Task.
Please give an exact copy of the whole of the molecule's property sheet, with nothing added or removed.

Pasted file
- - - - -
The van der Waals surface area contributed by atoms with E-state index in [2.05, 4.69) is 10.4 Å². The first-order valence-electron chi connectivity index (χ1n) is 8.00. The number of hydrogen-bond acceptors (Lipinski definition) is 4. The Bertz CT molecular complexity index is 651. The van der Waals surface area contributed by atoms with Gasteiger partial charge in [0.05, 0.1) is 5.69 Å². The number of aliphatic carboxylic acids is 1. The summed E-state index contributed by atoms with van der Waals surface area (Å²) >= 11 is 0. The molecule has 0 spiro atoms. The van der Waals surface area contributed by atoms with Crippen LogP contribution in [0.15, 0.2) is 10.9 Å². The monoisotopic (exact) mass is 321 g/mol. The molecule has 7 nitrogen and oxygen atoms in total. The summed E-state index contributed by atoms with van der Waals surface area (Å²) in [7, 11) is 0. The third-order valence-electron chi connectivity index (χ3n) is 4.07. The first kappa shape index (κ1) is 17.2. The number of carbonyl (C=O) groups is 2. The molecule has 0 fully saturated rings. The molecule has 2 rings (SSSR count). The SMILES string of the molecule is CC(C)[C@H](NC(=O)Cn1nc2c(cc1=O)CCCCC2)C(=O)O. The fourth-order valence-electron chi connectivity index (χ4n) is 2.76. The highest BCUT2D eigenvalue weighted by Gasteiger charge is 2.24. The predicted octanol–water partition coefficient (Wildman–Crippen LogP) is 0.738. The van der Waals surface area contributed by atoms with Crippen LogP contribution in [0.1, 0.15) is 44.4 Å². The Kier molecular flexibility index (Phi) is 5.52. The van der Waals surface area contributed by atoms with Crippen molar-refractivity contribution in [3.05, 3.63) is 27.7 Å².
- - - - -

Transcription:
The van der Waals surface area contributed by atoms with E-state index in [2.05, 4.69) is 10.4 Å². The first-order valence-electron chi connectivity index (χ1n) is 8.00. The number of hydrogen-bond acceptors (Lipinski definition) is 4. The Bertz CT molecular complexity index is 651. The van der Waals surface area contributed by atoms with Gasteiger partial charge in [0.05, 0.1) is 5.69 Å². The number of aliphatic carboxylic acids is 1. The summed E-state index contributed by atoms with van der Waals surface area (Å²) >= 11 is 0. The molecule has 0 spiro atoms. The van der Waals surface area contributed by atoms with Crippen LogP contribution in [0.15, 0.2) is 10.9 Å². The monoisotopic (exact) mass is 321 g/mol. The molecule has 7 nitrogen and oxygen atoms in total. The summed E-state index contributed by atoms with van der Waals surface area (Å²) in [7, 11) is 0. The third-order valence-electron chi connectivity index (χ3n) is 4.07. The first kappa shape index (κ1) is 17.2. The number of carbonyl (C=O) groups is 2. The molecule has 0 fully saturated rings. The molecule has 2 rings (SSSR count). The SMILES string of the molecule is CC(C)[C@H](NC(=O)Cn1nc2c(cc1=O)CCCCC2)C(=O)O. The fourth-order valence-electron chi connectivity index (χ4n) is 2.76. The highest BCUT2D eigenvalue weighted by Gasteiger charge is 2.24. The predicted octanol–water partition coefficient (Wildman–Crippen LogP) is 0.738. The van der Waals surface area contributed by atoms with Crippen LogP contribution in [0.1, 0.15) is 44.4 Å². The Kier molecular flexibility index (Phi) is 5.52. The van der Waals surface area contributed by atoms with Crippen molar-refractivity contribution in [3.05, 3.63) is 27.7 Å².